Arrested Development Season 1 Review
Arrested Development Season 2 Review
Air Doll (空気人形): a lonely singleton falls in love with the blow-up doll that has replaced his girlfriend; and one day she comes to life (this could only be Japanese). The first five minutes are an explosive combination of funny, creepy, peculiar and entertaining. The remaining two hours however is essentially a grating portrayal of childhood innocence, but here’s the kicker: it’s played through the eyes of a sex doll!omfg!! The moment you notice this is the moment this film bursts. It’s full of ludicrously whimsical and increasingly pretentious ‘life lessons’ about what makes humans human, played through a handful of seriously irrelevant stories and sub-minor characters (which I guess is to beef up the runtime). It also features one of my biggest pet hates: the doll gets a job in a DVD rental store so the director can crowbar in a bunch of his favourites / influences / kewl moviez. Worst. Trope. Ever. There are a couple of funny-ish cultural confusion moments, but they’re balanced out by several close-up shots of a removable rubber vagina being washed in a sink: can you say “shock value”? In fact, the only saving grace is the lead actress Bae Doona who does a great job and for the most part doesn’t feel the slightest bit human. Other than the first five minutes this is literally – and figuratively – as exciting as spending almost two hours watching something slowly deflating in front of you. Air Doll comes off the rails far too quickly, never picks back up.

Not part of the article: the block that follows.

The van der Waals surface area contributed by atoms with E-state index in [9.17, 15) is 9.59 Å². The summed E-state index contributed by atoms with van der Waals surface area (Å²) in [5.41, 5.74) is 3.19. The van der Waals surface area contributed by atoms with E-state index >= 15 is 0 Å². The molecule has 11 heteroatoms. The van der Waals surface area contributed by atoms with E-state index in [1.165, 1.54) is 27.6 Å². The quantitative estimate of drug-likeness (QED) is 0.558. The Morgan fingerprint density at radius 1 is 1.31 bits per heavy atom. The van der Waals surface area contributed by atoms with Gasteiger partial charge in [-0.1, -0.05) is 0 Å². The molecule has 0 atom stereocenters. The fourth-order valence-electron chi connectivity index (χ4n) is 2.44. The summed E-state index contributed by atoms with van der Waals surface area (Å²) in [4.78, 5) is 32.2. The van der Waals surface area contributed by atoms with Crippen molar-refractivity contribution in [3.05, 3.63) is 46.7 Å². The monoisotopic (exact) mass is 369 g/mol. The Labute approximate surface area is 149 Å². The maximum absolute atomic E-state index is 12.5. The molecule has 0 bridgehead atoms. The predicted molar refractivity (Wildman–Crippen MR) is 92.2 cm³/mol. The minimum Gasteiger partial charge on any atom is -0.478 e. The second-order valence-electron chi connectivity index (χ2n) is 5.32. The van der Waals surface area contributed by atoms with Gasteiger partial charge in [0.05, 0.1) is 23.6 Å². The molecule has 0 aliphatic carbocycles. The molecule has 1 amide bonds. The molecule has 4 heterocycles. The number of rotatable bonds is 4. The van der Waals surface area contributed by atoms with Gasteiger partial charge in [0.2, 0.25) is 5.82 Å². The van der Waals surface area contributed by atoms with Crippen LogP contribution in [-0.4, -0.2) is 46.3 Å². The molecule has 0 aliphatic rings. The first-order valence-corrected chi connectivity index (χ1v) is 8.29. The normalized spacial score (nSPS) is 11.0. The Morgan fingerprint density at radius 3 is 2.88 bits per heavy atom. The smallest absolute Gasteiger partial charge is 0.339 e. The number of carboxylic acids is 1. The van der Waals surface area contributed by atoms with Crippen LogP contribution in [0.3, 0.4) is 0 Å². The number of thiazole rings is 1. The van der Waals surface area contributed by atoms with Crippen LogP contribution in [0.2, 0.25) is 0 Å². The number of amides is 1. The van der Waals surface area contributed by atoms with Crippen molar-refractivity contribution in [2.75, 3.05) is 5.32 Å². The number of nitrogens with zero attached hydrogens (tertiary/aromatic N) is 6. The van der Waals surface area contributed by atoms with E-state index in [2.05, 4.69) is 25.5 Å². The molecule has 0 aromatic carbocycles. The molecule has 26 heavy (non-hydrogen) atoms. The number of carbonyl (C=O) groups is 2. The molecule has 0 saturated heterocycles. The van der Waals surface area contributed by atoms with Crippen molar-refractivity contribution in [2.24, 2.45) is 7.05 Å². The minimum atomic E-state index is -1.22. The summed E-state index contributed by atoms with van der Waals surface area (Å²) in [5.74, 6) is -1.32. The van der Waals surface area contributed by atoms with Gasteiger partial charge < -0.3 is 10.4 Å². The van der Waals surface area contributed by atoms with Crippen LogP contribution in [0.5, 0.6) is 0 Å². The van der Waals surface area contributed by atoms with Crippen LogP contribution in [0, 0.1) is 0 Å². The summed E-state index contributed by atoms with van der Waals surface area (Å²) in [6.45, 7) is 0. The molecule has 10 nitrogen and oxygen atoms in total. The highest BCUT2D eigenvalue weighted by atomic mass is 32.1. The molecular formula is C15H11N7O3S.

The Lego Movie: Emmet Brickowski is a follow-the-manual kind of guy, but when he bumps in to a master builder his life changes forever. Anyone that’s ever played with Lego can relate to the film’s settings, and it’s good fun just trying to spot old and quirky pieces like the glow-in-the-dark ghost. The entire film looks brilliant, vibrant and ridiculously detailed – characters even have slight thumbprints. There’s a grade-A voice cast, with a lot of distinguishable and entertaining character actors in the mix. It’s also one of the few films that is universally funny; covering the slapstick / physical gags but including a layer of smart ‘adult’ satire and running gags for the duration – it’s consistently funny. There are a few stumbling blocks though: the bigger action scenes are too fast/shaky/blurry to keep up with; the split realities at the end knocks the wind out of the finale’s sail; some of the Lego franchises feel shoe-horned in; and for a film that preaches “use your imagination” to everyone, it’s literally a scene-for-scene re-telling of The Matrix… which is a touch disappointing and hypocritical. However, all things considered, The Lego Movie is a damn fine kids film, and even a damn fine film by normal standards. Highly entertaining and uplifting, if unapologetically unoriginal, family BLOCK-buster.